The iPhone 6s and 6s Plus brought in one of my favorite Apple features – Live Photos. Live Photos captures 1.5 seconds before and after a photo is taken, creating a short, animated image that can be shared and enabled with 3D Touch. But, in a major oversight (in my humble opinion) from Apple, there isn’t much else you can do with that Live Photo.
I remarked in my recent full review of the Apple iPhone 6s a few days ago, that image quality from its rear camera is ‘excellent but not quite class leading’. Of course, the word ‘class’ is somewhat ambiguous here – did I mean to include camera specialist phones like the 1/1.5″-sensored Lumia 1020? Did I merely refer to 2015 camera-toting smartphones? And what about platform? Below, I look at each of these, including comparisons to imaging on the original iPhone 6 – suffice it to say that the camera in the iPhone 6s manages to be ‘up there’ while knocking spots off much of the competition in terms of performance and usability.
It wasn’t too long ago that taking quality pictures required a legitimate camera and local photo center to print the photos. But with the proliferation of smartphones equipped with decent cameras, that is no longer the case. While your iPhone camera won’t match up with something like this, it is more than adequate for taking great photos. And if you want to take better photos than the average iPhone photographer, these 11 tips will help you become an iPhone camera pro.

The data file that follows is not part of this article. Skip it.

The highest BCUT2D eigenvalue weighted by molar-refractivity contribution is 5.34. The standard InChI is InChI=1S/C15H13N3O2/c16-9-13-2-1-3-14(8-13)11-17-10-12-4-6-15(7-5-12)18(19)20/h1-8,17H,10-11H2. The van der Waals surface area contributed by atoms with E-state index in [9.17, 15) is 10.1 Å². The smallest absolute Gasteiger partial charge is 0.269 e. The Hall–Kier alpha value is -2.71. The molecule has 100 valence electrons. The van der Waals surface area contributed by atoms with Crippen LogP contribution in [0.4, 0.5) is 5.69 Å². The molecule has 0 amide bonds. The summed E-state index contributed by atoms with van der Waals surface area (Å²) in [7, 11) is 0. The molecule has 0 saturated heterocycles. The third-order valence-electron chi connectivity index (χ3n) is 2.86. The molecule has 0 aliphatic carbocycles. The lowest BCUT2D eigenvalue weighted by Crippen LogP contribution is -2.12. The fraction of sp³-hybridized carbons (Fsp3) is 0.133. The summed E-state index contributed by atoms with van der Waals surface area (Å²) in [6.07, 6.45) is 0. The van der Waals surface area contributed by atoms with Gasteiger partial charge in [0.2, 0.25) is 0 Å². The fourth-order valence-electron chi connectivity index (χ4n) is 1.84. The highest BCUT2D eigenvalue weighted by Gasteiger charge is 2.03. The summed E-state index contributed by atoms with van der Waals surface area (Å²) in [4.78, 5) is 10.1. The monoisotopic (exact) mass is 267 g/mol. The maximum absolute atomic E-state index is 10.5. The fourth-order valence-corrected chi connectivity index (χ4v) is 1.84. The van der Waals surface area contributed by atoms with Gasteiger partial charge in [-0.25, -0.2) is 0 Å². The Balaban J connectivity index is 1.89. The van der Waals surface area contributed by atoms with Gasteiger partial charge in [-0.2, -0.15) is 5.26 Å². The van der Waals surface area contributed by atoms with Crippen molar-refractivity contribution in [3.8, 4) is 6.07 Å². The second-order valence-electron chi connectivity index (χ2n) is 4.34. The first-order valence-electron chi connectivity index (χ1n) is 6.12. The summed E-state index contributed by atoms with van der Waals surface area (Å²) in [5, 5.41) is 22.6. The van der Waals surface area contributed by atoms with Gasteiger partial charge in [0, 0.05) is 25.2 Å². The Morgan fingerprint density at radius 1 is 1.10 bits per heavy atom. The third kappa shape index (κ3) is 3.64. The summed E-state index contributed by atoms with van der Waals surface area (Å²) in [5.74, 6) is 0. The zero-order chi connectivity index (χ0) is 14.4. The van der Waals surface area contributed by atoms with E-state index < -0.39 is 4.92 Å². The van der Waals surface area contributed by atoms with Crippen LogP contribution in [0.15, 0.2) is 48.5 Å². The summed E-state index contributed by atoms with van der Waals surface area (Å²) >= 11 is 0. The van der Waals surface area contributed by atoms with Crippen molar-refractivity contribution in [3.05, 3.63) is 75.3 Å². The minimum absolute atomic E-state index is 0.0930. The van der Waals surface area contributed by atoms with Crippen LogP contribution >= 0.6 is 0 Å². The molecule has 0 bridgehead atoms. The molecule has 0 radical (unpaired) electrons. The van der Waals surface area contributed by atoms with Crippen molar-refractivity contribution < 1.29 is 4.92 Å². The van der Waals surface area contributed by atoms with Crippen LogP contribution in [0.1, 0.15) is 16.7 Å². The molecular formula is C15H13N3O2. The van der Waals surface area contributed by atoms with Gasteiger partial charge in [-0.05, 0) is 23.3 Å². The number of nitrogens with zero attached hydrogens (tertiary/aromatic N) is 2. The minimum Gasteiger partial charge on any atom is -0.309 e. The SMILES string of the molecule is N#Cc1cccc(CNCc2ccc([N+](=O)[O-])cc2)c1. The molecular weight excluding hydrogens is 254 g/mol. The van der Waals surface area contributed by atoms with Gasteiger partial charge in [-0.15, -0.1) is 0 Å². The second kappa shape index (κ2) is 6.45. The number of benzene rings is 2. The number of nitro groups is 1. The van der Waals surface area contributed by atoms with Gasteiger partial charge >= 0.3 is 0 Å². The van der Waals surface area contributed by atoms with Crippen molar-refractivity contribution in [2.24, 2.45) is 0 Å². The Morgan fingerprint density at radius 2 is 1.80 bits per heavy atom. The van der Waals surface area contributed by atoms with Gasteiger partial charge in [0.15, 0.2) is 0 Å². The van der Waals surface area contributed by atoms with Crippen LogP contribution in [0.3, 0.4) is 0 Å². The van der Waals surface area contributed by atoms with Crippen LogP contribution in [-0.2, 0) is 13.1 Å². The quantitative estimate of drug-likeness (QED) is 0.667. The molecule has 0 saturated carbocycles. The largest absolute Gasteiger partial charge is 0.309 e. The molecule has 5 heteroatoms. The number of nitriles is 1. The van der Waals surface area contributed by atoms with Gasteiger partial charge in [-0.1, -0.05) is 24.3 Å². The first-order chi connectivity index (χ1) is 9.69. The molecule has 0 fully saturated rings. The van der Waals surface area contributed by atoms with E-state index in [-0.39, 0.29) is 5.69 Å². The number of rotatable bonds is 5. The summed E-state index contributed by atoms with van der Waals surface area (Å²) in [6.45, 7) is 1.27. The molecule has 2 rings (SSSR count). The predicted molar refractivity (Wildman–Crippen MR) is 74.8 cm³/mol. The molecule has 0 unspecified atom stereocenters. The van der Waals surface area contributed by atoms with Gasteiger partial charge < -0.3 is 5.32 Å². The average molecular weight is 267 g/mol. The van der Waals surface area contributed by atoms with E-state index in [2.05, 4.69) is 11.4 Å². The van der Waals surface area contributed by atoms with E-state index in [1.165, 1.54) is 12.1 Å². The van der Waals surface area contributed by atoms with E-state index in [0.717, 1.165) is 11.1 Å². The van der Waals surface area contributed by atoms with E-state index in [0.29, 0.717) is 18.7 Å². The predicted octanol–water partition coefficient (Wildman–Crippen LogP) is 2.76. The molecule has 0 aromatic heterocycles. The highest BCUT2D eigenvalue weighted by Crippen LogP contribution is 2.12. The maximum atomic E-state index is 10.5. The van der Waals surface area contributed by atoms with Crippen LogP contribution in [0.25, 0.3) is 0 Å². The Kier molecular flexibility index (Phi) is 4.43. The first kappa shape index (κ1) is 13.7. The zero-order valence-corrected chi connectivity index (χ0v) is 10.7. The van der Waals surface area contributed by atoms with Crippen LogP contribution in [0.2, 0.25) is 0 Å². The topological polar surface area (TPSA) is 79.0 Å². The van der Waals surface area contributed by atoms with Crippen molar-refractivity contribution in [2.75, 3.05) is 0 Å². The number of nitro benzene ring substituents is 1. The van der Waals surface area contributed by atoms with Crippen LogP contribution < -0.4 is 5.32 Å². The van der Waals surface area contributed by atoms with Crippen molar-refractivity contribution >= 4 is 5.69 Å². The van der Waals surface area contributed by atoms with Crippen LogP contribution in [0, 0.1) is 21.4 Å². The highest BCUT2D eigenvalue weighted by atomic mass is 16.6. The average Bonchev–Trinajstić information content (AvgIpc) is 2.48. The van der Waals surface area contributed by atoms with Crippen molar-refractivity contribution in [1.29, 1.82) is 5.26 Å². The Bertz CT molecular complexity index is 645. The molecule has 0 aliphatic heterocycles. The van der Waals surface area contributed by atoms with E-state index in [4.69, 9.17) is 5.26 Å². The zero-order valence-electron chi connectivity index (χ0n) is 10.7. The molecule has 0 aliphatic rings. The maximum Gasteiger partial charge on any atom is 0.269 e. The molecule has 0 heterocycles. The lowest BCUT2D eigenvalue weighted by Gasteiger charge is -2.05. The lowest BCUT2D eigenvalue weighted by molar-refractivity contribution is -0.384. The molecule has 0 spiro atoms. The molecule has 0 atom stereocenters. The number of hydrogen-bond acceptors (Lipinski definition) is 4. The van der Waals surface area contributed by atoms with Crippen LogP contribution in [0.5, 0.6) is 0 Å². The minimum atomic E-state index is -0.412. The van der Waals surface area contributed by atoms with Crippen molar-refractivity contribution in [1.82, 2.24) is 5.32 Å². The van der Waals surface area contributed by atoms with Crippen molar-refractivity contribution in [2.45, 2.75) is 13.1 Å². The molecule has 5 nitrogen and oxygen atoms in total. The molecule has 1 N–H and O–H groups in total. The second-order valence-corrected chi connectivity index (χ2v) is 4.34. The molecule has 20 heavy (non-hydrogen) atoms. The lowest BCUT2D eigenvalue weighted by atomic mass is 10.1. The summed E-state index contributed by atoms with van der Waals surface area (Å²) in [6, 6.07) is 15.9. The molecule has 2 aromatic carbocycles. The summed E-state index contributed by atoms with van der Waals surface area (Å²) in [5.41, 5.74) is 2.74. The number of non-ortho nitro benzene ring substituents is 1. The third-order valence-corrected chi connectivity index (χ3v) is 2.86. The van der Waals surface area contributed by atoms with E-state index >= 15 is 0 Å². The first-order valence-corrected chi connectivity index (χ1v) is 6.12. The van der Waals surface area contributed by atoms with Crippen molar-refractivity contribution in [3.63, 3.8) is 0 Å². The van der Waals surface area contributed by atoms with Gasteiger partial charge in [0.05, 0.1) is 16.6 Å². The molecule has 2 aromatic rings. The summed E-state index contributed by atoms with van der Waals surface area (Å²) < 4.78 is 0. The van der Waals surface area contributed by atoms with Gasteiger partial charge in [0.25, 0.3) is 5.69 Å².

My iPhone is my utility weapon, acting as my phone, messenger, alarm clock, portable gaming system, and my camera. Smartphones and tablets have all but relegated real cameras to niche items for professional photographers and people who like to spend a lot of money on things.
The iPhone is my go-to camera to capture all those dope moments in my life. But every so often I want to clean out my camera roll and get rid of those old or not so awesome pictures. You can do this the standard way, by going into your camera roll and deleting pictures by album or individually, but why not make it a little more fun?
Apple is sometimes criticized for its decision to stick with an 8-megapixel camera sensor for the last four iPhones, but a new patent suggests it is working on a revolutionary new module consisting of three sensors that could improve low-light performance and color accuracy.
Slow Shutter!, the popular photography app for iPhone that lets you capture long-exposure photographs you’d usually only get from an expensive DSLR, is now free for a limited time through the Apple Store app. Here’s how you can get your hands on it.
The iPhone 6 Plus and iPhone 6 come with a vastly improved cameras, with features like 1080p HD video at 60 FPS, slo-mo video at 240 FPS, time-lapse videos, continuous autofocus, focus pixels and cinematic video stabilisation.
The iPhone’s camera is great, and Apple has a lot of options in the Camera app to enhance your photos, but here are a few tricks that you can use to take even better and more creative photos.
If you like shooting photos with the iPhone’s camera, but miss the advanced controls from your dedicated camera, you’ll love iOS 8. The new Camera APIs in iOS 8 let developers give you control over camera focus, white balance, and exposure settings.